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|An overdeveloped sense of responsibility…
Written by Robbin
(6/22/2007 1:29 a.m.)
in consequence of the missive, Overdeveloped sense of responsibility, penned by Kathi
I think Darcy should have told Bingley the truth after he learned he was wrong about Jane's regard for Bingley. Bingley only abandoned Jane because he believed her indifferent at Darcy's word and I think he should have known the truth as soon as possible. I think withholding this truth is just as bad as keeping the information Jane was in town from him. (;D) I came up with five reasons it takes Darcy *five and a half to six months before correcting his error in separating Jane and Bingley.
The first is that even after he learned he had misjudged Jane’s regard for Bingley he did not believe he had been wrong in separating them due to her family’s impropriety. In April he leaves Rosings without a fiancé but otherwise thinking much the same as when he arrived.
The second is I think his desire for a Bingley-Georgiana match unknowingly colors his thinking.
"No," said Darcy, "I have made no such pretension. I have faults enough, but they are not, I hope, of understanding. My temper I dare not vouch for. It is, I believe, too little yielding -- certainly too little for the convenience of the world. I cannot forget the follies and vices of others so soon as I ought, nor their offences against myself. My feelings are not puffed about with every attempt to move them. My temper would perhaps be called resentful. My good opinion once lost is lost for ever." (Chapter 11)
"I cannot be so easily reconciled to myself. The recollection of what I then said -- of my conduct, my manners, my expressions during the whole of it -- is now, and has been many months, inexpressibly painful to me. Your reproof, so well applied, I shall never forget: 'Had you behaved in a more gentlemanlike manner.' Those were your words. You know not, you can scarcely conceive, how they have tortured me; though it was some time, I confess, before I was reasonable enough to allow their justice." (Chapter 48)
The third is I think it took time for Darcy to realize he was wrong to separate them, even longer than it took him to come to grips with his ungentlemanlike behavior during the proposal. I am not sure when he decides he was wrong to separate them—perhaps not until he meets Lizzy again at Pemberley in *August and then maybe only because he starts thinking of pursuing Lizzy again a half hour after meeting with her. His pursuing Jane’s sister makes his separating Jane and Bingley absurd. I think there is a good chance Darcy came to feel he had been wrong during the Pemberley chapters because otherwise I think he would have tried to discourage Bingley from returning to Netherfield and that does not seem the case at all.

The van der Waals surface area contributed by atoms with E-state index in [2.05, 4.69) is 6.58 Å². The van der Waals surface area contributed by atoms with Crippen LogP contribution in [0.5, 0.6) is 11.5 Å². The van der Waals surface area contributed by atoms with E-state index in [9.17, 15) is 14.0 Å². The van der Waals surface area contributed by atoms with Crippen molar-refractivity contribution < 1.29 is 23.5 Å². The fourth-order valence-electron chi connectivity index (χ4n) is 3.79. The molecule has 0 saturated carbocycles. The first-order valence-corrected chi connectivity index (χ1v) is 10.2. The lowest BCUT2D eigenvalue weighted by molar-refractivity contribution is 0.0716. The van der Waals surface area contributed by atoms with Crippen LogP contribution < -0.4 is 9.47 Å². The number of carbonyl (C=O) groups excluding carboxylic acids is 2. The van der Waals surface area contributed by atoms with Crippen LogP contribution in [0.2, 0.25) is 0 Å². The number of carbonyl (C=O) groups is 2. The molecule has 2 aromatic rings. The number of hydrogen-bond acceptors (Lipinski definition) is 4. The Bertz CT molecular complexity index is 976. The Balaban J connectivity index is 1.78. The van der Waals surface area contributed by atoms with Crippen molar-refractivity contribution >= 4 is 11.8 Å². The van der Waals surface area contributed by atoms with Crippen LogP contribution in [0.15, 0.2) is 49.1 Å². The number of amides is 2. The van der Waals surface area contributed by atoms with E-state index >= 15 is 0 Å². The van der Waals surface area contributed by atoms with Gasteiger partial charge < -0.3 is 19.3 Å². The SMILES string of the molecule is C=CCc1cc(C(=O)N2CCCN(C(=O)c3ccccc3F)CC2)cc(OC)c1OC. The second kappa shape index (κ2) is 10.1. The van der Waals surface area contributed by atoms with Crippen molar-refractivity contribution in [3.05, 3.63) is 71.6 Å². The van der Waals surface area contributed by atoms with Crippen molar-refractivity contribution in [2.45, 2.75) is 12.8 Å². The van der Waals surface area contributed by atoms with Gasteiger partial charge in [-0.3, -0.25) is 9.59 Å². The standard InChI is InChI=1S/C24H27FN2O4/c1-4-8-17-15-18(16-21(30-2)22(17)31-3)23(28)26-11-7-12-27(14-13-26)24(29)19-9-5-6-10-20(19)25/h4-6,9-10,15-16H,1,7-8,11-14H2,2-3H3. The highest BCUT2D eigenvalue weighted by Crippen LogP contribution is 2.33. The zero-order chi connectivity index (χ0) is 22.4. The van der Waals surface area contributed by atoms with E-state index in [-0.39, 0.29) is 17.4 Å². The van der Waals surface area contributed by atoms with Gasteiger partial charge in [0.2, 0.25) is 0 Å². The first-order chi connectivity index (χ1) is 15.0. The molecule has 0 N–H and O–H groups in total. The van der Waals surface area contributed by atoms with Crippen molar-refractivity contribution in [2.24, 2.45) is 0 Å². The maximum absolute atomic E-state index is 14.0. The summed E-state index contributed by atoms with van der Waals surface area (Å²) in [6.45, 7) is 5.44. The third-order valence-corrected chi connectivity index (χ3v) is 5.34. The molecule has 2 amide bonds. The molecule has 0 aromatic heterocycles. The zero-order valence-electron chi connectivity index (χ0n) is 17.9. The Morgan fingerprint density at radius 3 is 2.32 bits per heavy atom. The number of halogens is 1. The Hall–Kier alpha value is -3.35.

The fourth reason is Lydia’s elopement derailed any other projects and ideas till she was saved.
"On the evening before my going to London," said he, "I made a confession to him which I believe I ought to have made long ago. I told him of all that had occurred to make my former interference in his affairs absurd and impertinent. His surprise was great. He had never had the slightest suspicion. I told him, moreover, that I believed myself mistaken in supposing, as I had done, that your sister was indifferent to him; and as I could easily perceive that his attachment to her was unabated, I felt no doubt of their happiness together." Elizabeth could not help smiling at his easy manner of directing his friend.
"Did you speak from your own observation," said she, "when you told him that my sister loved him, or merely from my information last spring?"
"From the former. I had narrowly observed her during the two visits which I had lately made her here, and I was convinced of her affection." (Chapter 58)
The fifth is Darcy needed to personally observe Bingley and Jane together before admitting anything to his friend. Bingley and Darcy return to Netherfield in *September and Darcy spends two visits observing them before he admits his impertinent and absurd interference. Perhaps this is where Darcy’s overdeveloped sense of responsibility applies, it seems he could not bring himself to advise Bingley on Lizzy’s assertions of Jane’s feelings alone and she does not seem offended by this. Lizzy and Darcy did not discuss Jane and Bingley at the Lambton inn or at Pemberley. I cannot really blame Darcy for wanting to advise Bingley on his own observations rather than Lizzy’s four month old intelligence (Chapter 34) because Jane’s feelings may have changed over the past five and a half months.
I would have thought Darcy might have seen Bingley’s attentiveness to Lizzy at the inn in Chapter 44 as a bit of a clue to Bingley’s continuing feelings for Jane. Lizzy is pleased Bingley remembers exactly the last time they were all together dancing at the Netherfield. I could not find in the text that Darcy does notice Bingley’s reaction to Lizzy or his skirting around the Jane issue; it might be Darcy is so focused on Lizzy that he does not see how Bingley is acting—after all Darcy is so focused on Lizzy he does not notice Georgiana’s embarrassment when Caroline hints about Wickham to Lizzy in Chapter 45. If not for Lydia’s elopement I think Bingley and Darcy might have returned to Netherfield and Darcy confessed earlier.
* See A Calendar for Pride and Prejudice by Ellen Moody in the P&P FAQ:
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